I need to capture the posedge of a signal (ONSWA) and output another signal (PSHOLD) high until I see another posedge of ONSWA. My solution is to use a DFF with an inverted output with ONSWA as the clock and D <= !Q. Now my question is how to properly ensure this circuit is reset when powered up. My solution is to use a RC circuit on both D and CLK but I want to know if there is a better/simpler way. My main concern the power usage--the circuit should not use too much power while in the "off" state (since it's battery powered). I also would like to avoid having PSHOLD high for a small period during reset if possible. If there's a better solution than a DFF or a better part, I would like to know that as well.


EDIT: Okay I've updated the design to use a DFF with (re)set.

Circuit 2

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    \$\begingroup\$ The simplest way is to use a flip-flop with a reset, such as a 74HC74. \$\endgroup\$ – WhatRoughBeast Jun 21 '17 at 23:04
  • \$\begingroup\$ Okay, I changed to a part with set/reset, which simplifies the design but my main concern is still what's the most power efficient way of doing this? If I understand correctly, the resistors will use about 10uA of current. \$\endgroup\$ – Yifan Jun 21 '17 at 23:29
  • \$\begingroup\$ Lowest power is an RC + diode circuit- 3 or 4 parts. Most reliable and reasonably low power is to use a supervisory circuit. Depends if you care how reliable the reset actually is. \$\endgroup\$ – Spehro Pefhany Jun 22 '17 at 0:43

The classic POR (Power On Reset) circuit with a 74HC74 looks like


simulate this circuit – Schematic created using CircuitLab

The R1/C1 time constant is set to be significantly longer than the rise time of the power line, typically 10's of milliseconds. The two inverters are Schmitt triggers because the capacitor voltage rises relatively slowly, and CMOS does not handle slow transients gracefully. The transform the exponential waveform to a nice clean logic signal. The diode protects the first inverter in the event of a fast drop in power voltage by discharging the cap rather than letting the current flow through the inverter.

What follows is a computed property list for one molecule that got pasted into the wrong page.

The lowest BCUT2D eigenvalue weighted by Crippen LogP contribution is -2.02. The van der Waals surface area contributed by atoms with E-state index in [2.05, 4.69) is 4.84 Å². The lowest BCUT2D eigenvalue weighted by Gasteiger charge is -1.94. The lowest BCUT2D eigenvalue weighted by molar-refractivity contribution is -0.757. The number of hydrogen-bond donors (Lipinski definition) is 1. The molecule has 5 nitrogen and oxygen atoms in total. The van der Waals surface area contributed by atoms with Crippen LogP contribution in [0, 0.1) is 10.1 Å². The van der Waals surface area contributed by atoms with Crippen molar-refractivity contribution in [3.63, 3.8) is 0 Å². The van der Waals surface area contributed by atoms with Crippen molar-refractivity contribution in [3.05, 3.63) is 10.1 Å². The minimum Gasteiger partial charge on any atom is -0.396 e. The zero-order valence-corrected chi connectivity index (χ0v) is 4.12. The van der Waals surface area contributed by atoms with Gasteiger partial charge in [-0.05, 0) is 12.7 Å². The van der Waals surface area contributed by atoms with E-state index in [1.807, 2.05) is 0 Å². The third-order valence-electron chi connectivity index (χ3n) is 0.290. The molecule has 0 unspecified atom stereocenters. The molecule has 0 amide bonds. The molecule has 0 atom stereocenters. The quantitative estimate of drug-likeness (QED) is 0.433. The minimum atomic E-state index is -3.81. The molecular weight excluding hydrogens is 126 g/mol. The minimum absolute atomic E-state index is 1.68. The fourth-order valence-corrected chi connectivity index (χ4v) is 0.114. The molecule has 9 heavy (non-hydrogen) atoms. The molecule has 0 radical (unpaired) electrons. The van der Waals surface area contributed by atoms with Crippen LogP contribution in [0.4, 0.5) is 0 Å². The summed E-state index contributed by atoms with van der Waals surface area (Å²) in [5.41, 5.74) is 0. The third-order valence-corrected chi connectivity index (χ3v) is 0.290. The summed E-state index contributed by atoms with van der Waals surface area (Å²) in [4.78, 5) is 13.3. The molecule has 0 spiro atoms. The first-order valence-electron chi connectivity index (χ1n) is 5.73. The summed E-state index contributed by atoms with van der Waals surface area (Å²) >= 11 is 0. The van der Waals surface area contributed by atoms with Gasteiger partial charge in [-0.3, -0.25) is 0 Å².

If you're feeling lucky and/or cheap, you can eliminate the inverters, especially if you can guarantee that the clock input will be inactive during the transition period. And you only need one of these POR circuits to provide a power-on signal for an entire logic system, so the added complexity is usually lost in the wash for larger systems.

Alternatively, you can use a dedicated power supervisor chip such as the TL7705 and others of its ilk.

  • \$\begingroup\$ Is it fine to use a resistor across the capacitor instead of adding a diode? And is this design good for a battery powered device in sleep mode? \$\endgroup\$ – Yifan Jun 22 '17 at 0:27
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    \$\begingroup\$ @Yifan - Do not use a resistor across the cap. It will reduce the final voltage due to the existence of a voltage divider, and will not be as effective as a diode in quickly draining off the cap voltage. And the design is excellent for battery use, since there is no current drawn by the capacitor in steady-state. Supply current for the HC14 is typically 2 uA. \$\endgroup\$ – WhatRoughBeast Jun 22 '17 at 1:47

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